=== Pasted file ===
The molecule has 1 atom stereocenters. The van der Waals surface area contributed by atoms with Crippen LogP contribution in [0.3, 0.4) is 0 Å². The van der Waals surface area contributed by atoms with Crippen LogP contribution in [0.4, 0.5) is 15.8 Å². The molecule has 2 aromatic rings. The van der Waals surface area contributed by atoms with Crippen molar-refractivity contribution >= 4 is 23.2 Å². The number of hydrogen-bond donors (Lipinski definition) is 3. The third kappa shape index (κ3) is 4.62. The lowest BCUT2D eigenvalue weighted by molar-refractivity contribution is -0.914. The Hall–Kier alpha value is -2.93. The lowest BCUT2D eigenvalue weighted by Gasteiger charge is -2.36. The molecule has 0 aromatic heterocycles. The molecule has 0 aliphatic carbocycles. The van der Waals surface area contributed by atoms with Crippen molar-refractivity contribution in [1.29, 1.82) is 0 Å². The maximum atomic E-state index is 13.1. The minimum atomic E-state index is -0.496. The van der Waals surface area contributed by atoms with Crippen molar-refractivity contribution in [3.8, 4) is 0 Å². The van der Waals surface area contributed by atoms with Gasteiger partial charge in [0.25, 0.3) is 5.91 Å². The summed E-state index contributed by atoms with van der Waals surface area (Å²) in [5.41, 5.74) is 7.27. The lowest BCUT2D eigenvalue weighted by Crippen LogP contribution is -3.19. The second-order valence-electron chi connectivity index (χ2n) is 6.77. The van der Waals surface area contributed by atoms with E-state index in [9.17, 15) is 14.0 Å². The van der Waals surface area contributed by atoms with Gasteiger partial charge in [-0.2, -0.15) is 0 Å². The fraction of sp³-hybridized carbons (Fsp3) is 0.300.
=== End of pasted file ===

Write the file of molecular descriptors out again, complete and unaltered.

The molecule has 1 atom stereocenters. The van der Waals surface area contributed by atoms with Crippen LogP contribution in [0.3, 0.4) is 0 Å². The van der Waals surface area contributed by atoms with Crippen LogP contribution in [0.4, 0.5) is 15.8 Å². The molecule has 2 aromatic rings. The van der Waals surface area contributed by atoms with Crippen molar-refractivity contribution >= 4 is 23.2 Å². The number of hydrogen-bond donors (Lipinski definition) is 3. The third kappa shape index (κ3) is 4.62. The lowest BCUT2D eigenvalue weighted by molar-refractivity contribution is -0.914. The Hall–Kier alpha value is -2.93. The lowest BCUT2D eigenvalue weighted by Gasteiger charge is -2.36. The molecule has 0 aromatic heterocycles. The molecule has 0 aliphatic carbocycles. The van der Waals surface area contributed by atoms with Crippen molar-refractivity contribution in [1.29, 1.82) is 0 Å². The maximum atomic E-state index is 13.1. The minimum atomic E-state index is -0.496. The van der Waals surface area contributed by atoms with Crippen molar-refractivity contribution in [3.8, 4) is 0 Å². The van der Waals surface area contributed by atoms with Gasteiger partial charge in [0.25, 0.3) is 5.91 Å². The summed E-state index contributed by atoms with van der Waals surface area (Å²) in [5.41, 5.74) is 7.27. The lowest BCUT2D eigenvalue weighted by Crippen LogP contribution is -3.19. The second-order valence-electron chi connectivity index (χ2n) is 6.77. The van der Waals surface area contributed by atoms with E-state index in [9.17, 15) is 14.0 Å². The van der Waals surface area contributed by atoms with Gasteiger partial charge in [-0.2, -0.15) is 0 Å². The fraction of sp³-hybridized carbons (Fsp3) is 0.300.